• Share this post on Delicious
  • StumbleUpon this post
  • Share this post on Digg
  • Tweet about this post
  • Share this post on Mixx
  • Share this post on Technorati
  • Share this post on Facebook
  • Share this post on NewsVine
  • Share this post on Reddit
  • Share this post on Google
  • Share this post on LinkedIn

Huntington Woods Hosts Michigan’s First Drag Queen Story Time, More to Come

Huntington Woods Hosts Michigan’s First Drag Queen Story Time, More to Come

(Crystal A. Proxmire, Dec. 15, 2017)

Huntington Woods, MI – Story time in Huntington Woods got a little more interesting with the announcement of guest readers for December, January and February.  The Huntington Woods Library has begun hosting what is believed to be the first Drag Queen Story Time in Michigan.

Youth Services Director Joyce Krom invited Huntington Woods native Miss Raven Divine Cassadine and her friend Mr. Red Ribbon Dylan to read and sing stories with children in the community after hearing about Drag Queen Story Times in San Fransisco, New York and Boston.  “My hope is that the next generation of kids won’t see Drag Queen Story Time as anything unusual, and they’ll just see people for who they are,” Krom said.

In a follow up email, Krom added “We are in the midst of a cultural shift. In the past, members of the LBGTQ community were not embraced by our culture; they were hushed and hidden. The LGBTQ community has made great strides in the last 40 years toward being visible and accepted for who they are. This next generation of children coming up have the opportunity to live in a world where all people are accepted for exactly who they are. We can help ensure that happens by exposing our children to a wide variety of people and cultures.

“Drag Queens are the perfect people to introduce diversity, acceptance and pride to our children. It would be inappropriate to introduce children to “token gays” every bit as much as it would be to bring in “token blacks” or “token disabled people.” However, Drag Queens are performers by choice. This is a wonderful opportunity for them to use their talent to help educate a new generation of children in acceptance. As librarians, our job is to give children mirrors and windows. In addition to exposing our children to greater diversity, we can use this opportunity to affirm the experiences of our LGBTQ children. They are our patrons, too.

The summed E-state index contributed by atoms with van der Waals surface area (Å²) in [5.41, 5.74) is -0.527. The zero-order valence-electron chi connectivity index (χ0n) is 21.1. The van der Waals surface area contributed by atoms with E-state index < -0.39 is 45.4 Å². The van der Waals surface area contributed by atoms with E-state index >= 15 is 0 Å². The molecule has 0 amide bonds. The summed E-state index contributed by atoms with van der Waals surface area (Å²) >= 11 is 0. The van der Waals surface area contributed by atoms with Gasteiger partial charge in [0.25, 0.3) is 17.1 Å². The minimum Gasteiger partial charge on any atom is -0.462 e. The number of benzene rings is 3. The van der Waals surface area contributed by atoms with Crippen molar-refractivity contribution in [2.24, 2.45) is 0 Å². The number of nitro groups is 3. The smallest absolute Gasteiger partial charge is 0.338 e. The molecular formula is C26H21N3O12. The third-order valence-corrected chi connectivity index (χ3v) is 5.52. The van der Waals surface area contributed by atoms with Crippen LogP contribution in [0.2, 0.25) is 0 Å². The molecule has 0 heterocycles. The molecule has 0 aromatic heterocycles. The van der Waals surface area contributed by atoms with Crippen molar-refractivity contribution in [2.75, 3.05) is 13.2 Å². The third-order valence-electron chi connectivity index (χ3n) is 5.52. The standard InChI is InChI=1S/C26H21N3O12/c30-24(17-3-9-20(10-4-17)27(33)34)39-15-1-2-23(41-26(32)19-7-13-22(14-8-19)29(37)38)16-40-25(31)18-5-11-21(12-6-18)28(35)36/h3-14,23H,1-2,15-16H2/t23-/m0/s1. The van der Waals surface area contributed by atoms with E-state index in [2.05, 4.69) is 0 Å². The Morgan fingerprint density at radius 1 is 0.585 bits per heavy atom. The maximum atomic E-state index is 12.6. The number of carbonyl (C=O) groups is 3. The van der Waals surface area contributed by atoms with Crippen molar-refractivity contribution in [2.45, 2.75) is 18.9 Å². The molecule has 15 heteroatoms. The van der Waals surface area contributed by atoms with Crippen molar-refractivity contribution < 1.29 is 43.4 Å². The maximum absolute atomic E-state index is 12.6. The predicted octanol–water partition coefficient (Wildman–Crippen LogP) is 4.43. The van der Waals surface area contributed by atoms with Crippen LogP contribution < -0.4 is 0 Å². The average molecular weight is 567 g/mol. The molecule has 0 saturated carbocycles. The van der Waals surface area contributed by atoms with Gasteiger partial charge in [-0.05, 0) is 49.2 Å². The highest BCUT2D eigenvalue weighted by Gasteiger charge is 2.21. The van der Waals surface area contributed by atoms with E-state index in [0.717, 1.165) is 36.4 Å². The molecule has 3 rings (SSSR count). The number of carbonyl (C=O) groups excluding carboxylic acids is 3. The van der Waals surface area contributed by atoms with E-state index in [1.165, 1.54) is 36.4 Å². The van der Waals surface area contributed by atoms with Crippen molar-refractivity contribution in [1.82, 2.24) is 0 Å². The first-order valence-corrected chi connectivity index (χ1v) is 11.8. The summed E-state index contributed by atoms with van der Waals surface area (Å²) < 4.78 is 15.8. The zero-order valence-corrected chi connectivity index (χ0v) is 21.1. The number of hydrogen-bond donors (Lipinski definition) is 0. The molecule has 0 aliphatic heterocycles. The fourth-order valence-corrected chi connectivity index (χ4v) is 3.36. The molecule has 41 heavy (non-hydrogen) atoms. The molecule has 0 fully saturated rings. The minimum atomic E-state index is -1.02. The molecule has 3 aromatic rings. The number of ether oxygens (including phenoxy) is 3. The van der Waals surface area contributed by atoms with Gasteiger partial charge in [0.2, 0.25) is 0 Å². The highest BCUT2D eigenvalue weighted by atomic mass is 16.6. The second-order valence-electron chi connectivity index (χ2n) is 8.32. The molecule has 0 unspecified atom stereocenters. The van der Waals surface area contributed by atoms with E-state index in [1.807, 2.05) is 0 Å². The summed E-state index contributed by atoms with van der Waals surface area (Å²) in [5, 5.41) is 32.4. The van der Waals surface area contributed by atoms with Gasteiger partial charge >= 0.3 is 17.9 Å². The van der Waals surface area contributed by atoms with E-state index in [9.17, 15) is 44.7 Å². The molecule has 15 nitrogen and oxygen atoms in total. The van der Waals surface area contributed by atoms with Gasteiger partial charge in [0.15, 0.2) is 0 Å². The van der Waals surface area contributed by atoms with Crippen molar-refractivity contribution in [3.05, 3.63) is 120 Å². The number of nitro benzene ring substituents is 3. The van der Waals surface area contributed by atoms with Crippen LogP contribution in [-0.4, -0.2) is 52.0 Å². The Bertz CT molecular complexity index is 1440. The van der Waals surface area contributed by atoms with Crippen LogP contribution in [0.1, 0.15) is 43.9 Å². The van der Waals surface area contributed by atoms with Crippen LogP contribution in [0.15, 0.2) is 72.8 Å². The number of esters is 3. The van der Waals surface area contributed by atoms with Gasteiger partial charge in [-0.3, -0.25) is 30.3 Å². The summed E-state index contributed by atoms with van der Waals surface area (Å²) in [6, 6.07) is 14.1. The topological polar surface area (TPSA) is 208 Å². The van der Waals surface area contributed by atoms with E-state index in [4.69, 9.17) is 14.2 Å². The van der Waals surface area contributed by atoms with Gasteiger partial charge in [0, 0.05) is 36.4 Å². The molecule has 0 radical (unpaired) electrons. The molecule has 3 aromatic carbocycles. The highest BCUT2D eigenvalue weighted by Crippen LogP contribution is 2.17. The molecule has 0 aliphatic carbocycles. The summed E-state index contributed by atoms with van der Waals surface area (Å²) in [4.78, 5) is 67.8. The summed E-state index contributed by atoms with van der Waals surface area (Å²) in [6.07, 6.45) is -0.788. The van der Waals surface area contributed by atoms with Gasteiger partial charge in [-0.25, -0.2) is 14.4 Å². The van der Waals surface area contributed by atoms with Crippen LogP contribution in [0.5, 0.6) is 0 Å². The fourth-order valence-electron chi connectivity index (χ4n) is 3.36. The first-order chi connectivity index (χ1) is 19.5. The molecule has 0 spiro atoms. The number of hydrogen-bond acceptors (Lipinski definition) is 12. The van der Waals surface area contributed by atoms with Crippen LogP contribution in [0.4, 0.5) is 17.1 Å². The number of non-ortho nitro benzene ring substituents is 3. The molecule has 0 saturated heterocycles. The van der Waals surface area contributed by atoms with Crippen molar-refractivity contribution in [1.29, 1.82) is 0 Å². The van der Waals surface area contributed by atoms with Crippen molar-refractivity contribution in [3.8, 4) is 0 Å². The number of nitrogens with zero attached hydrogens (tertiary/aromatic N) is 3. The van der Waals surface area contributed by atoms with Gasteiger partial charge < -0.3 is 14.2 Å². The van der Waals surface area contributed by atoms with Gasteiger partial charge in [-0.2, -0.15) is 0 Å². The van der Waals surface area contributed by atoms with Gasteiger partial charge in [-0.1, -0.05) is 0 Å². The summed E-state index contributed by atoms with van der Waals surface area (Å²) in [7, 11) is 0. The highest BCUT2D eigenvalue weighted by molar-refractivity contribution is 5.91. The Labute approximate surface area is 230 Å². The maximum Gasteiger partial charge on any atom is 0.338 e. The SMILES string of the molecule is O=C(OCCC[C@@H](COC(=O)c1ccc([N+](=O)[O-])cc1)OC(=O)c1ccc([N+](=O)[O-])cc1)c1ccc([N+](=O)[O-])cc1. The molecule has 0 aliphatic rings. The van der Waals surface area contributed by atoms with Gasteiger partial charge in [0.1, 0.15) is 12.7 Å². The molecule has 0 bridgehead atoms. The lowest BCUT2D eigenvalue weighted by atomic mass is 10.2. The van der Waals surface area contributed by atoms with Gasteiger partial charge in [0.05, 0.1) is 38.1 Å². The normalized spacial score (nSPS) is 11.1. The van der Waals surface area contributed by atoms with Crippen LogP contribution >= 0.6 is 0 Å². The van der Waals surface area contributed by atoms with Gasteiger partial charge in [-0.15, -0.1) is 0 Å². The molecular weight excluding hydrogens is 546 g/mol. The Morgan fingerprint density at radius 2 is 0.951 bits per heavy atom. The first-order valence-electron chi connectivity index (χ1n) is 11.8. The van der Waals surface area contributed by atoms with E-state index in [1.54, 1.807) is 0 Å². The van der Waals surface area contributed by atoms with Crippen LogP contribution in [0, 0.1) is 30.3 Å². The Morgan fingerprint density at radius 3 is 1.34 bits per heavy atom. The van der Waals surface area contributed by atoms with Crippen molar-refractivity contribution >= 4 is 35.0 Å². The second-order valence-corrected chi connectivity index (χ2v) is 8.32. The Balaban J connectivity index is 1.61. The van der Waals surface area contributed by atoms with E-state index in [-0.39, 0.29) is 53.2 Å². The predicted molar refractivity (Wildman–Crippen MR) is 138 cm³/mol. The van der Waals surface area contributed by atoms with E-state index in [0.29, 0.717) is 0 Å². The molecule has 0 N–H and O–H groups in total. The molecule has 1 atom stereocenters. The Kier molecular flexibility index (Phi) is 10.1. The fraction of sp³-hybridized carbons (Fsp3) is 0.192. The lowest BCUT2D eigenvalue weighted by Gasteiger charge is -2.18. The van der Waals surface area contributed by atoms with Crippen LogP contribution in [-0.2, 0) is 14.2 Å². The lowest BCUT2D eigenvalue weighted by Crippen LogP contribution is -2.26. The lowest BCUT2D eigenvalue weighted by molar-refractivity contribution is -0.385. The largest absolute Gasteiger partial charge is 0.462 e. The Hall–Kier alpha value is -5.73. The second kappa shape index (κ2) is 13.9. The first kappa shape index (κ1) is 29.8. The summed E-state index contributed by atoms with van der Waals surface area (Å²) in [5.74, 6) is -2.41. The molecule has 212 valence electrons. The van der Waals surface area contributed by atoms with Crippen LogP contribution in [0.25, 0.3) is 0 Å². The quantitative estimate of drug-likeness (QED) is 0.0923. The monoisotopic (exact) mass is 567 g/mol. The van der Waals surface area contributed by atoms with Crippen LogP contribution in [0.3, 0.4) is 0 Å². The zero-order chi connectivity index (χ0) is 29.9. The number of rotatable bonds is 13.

Nearly 100 kids came with their families – so many that the event had to be moved from the library to the recreation center, and that a second story time needed to be added.

“We have had some push-back, but it was far outweighed by the positive responses,” Krom said.  “There is tremendous support for this.”

Miss Raven, wearing a white gown and sparkly tiara, read “Be Who You Are,” and “My Princess Boy.” The stories gave her a chance to share a little about herself and to ask questions of the kids also.

“This crown is because I like to be proud, and you should be proud of yourself and proud of your friends too,” she said.  She shared that she grew up in Huntington Woods and spent about 13 years doing ballet.  “It takes a lot of practice and work,” she said.

One of her childhood friends was in the audience.  “Growing up, I was a Princess Boy,” Miss Raven said. “And people would laugh at me.  But Natalie was my friend.  She never made fun of me. She never said anything bad.  If anyone said anything mean, she stood up for me.”

Mr. Red Ribbon also talked about feeling out of place as a youth in Grosse Pointe. “I was bullied in high school, but I never let the bullies get to me,” he said.  “We are all human, remember that.  We’re all different in our own special ways.”

Story time ended with a surprise for Miss Raven.  It was her birthday, so the kids sang her Happy Birthday while Krom wheeled in a cake with lots of candles.

“I was nervous coming here,” Miss Raven said to the kids.  “There’s a lot of little people in this room and it made me nervous.  I didn’t know if you guys were going to like me or not.  Do you like me?” she asked.

The answer was a room full of “yay”s and cheers.  Afterwards kids wanted to introduce themselves and give hugs.

Erica and Brian Conklin brought their kids, 2-year-old Jack and 3-year-old Harper, to the event.  They didn’t feel any need to explain what a Drag Queen was.  “We just wanted them to experience it and see all sorts of people.  We didn’t want it to be a big deal.  We just wanted them to have these early memories of experiencing diversity as a social norm.  Nothing out of the ordinary.”

When asked why she wanted to do Drag Queen Story Time, Miss Raven also spoke of the importance of early memories for the kids.  “We have to start at a young age so they can know about acceptance. And it lets kids know if they feel different that there are other people out there like them.  Seeing us can give them someone they can relate to,” she said.

The Huntington Woods Library will hold two more Drag Queen Story Time events:

6:30pm – 7:15pm, Thursday, January 18, 2018

6:30pm – 7:15pm, Thursday, February 15, 2018

They will also most likely be at the Huntington Woods Recreation Center at 26325 Scotia Rd.  Register online at






About the author

Oakland County Times has written 13185 articles for Oakland County Times

Contact for any questions or story ideas! Please support this work by becoming an advertising sponsor or by chipping in through the PayPal button on the right side of the page.

Comments are closed.